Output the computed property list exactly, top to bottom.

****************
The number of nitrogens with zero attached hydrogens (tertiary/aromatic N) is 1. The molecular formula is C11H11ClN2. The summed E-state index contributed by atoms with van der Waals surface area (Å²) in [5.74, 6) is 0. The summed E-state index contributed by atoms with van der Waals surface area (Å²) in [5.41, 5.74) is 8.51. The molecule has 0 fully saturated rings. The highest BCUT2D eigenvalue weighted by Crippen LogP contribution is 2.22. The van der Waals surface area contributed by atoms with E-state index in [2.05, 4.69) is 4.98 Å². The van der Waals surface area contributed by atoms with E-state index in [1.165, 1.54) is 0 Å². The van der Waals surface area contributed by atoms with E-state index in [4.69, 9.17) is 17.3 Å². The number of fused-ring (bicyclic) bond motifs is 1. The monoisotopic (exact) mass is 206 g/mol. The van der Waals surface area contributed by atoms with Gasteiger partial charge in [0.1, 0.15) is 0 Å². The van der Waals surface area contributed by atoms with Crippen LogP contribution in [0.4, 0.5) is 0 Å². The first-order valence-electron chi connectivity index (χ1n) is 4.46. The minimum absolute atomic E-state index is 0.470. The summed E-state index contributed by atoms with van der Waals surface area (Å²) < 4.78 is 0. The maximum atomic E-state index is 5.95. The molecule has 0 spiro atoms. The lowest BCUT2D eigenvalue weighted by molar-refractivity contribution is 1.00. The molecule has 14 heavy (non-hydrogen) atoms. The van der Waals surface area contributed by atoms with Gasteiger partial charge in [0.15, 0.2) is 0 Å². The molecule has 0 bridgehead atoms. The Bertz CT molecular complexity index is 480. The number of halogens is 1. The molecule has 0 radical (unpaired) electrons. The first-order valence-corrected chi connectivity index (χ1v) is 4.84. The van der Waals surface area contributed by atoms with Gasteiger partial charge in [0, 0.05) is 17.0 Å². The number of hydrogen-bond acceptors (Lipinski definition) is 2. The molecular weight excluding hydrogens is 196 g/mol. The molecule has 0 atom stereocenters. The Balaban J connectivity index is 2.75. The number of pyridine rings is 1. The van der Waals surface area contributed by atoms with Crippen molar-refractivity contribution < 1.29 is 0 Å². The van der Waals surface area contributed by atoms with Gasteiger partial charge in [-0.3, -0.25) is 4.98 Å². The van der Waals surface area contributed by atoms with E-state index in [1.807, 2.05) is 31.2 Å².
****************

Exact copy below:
The number of nitrogens with zero attached hydrogens (tertiary/aromatic N) is 1. The molecular formula is C11H11ClN2. The summed E-state index contributed by atoms with van der Waals surface area (Å²) in [5.74, 6) is 0. The summed E-state index contributed by atoms with van der Waals surface area (Å²) in [5.41, 5.74) is 8.51. The molecule has 0 fully saturated rings. The highest BCUT2D eigenvalue weighted by Crippen LogP contribution is 2.22. The van der Waals surface area contributed by atoms with E-state index in [2.05, 4.69) is 4.98 Å². The van der Waals surface area contributed by atoms with E-state index in [1.165, 1.54) is 0 Å². The van der Waals surface area contributed by atoms with E-state index in [4.69, 9.17) is 17.3 Å². The number of fused-ring (bicyclic) bond motifs is 1. The monoisotopic (exact) mass is 206 g/mol. The van der Waals surface area contributed by atoms with Gasteiger partial charge in [0.1, 0.15) is 0 Å². The van der Waals surface area contributed by atoms with Crippen LogP contribution in [0.4, 0.5) is 0 Å². The first-order valence-electron chi connectivity index (χ1n) is 4.46. The minimum absolute atomic E-state index is 0.470. The summed E-state index contributed by atoms with van der Waals surface area (Å²) < 4.78 is 0. The maximum atomic E-state index is 5.95. The molecule has 0 spiro atoms. The lowest BCUT2D eigenvalue weighted by molar-refractivity contribution is 1.00. The molecule has 14 heavy (non-hydrogen) atoms. The van der Waals surface area contributed by atoms with Gasteiger partial charge in [0.15, 0.2) is 0 Å². The molecule has 0 bridgehead atoms. The Bertz CT molecular complexity index is 480. The number of halogens is 1. The molecule has 0 radical (unpaired) electrons. The first-order valence-corrected chi connectivity index (χ1v) is 4.84. The van der Waals surface area contributed by atoms with Gasteiger partial charge in [0, 0.05) is 17.0 Å². The number of hydrogen-bond acceptors (Lipinski definition) is 2. The molecular weight excluding hydrogens is 196 g/mol. The molecule has 0 atom stereocenters. The Balaban J connectivity index is 2.75. The number of pyridine rings is 1. The van der Waals surface area contributed by atoms with Crippen molar-refractivity contribution < 1.29 is 0 Å². The van der Waals surface area contributed by atoms with Gasteiger partial charge in [-0.3, -0.25) is 4.98 Å². The van der Waals surface area contributed by atoms with E-state index in [1.807, 2.05) is 31.2 Å².